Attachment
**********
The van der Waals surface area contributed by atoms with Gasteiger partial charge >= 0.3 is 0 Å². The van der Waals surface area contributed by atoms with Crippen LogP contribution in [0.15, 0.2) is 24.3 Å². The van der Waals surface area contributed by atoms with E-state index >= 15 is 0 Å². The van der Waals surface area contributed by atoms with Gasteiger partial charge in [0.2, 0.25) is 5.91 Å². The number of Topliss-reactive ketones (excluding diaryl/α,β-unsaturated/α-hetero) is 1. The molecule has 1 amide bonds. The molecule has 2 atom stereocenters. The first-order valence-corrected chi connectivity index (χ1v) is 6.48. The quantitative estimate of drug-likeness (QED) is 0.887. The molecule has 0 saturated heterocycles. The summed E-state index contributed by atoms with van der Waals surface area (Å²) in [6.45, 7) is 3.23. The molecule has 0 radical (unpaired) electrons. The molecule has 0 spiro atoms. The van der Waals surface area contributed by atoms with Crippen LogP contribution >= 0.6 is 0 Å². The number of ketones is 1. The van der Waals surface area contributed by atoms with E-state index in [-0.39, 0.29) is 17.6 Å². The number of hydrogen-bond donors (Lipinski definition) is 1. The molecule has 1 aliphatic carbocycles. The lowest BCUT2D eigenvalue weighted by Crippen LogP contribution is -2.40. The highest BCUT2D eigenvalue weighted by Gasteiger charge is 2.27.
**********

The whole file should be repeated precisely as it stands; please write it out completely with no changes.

The van der Waals surface area contributed by atoms with Gasteiger partial charge >= 0.3 is 0 Å². The van der Waals surface area contributed by atoms with Crippen LogP contribution in [0.15, 0.2) is 24.3 Å². The van der Waals surface area contributed by atoms with E-state index >= 15 is 0 Å². The van der Waals surface area contributed by atoms with Gasteiger partial charge in [0.2, 0.25) is 5.91 Å². The number of Topliss-reactive ketones (excluding diaryl/α,β-unsaturated/α-hetero) is 1. The molecule has 1 amide bonds. The molecule has 2 atom stereocenters. The first-order valence-corrected chi connectivity index (χ1v) is 6.48. The quantitative estimate of drug-likeness (QED) is 0.887. The molecule has 0 saturated heterocycles. The summed E-state index contributed by atoms with van der Waals surface area (Å²) in [6.45, 7) is 3.23. The molecule has 0 radical (unpaired) electrons. The molecule has 0 spiro atoms. The van der Waals surface area contributed by atoms with Crippen LogP contribution >= 0.6 is 0 Å². The number of ketones is 1. The van der Waals surface area contributed by atoms with E-state index in [-0.39, 0.29) is 17.6 Å². The number of hydrogen-bond donors (Lipinski definition) is 1. The molecule has 1 aliphatic carbocycles. The lowest BCUT2D eigenvalue weighted by Crippen LogP contribution is -2.40. The highest BCUT2D eigenvalue weighted by Gasteiger charge is 2.27.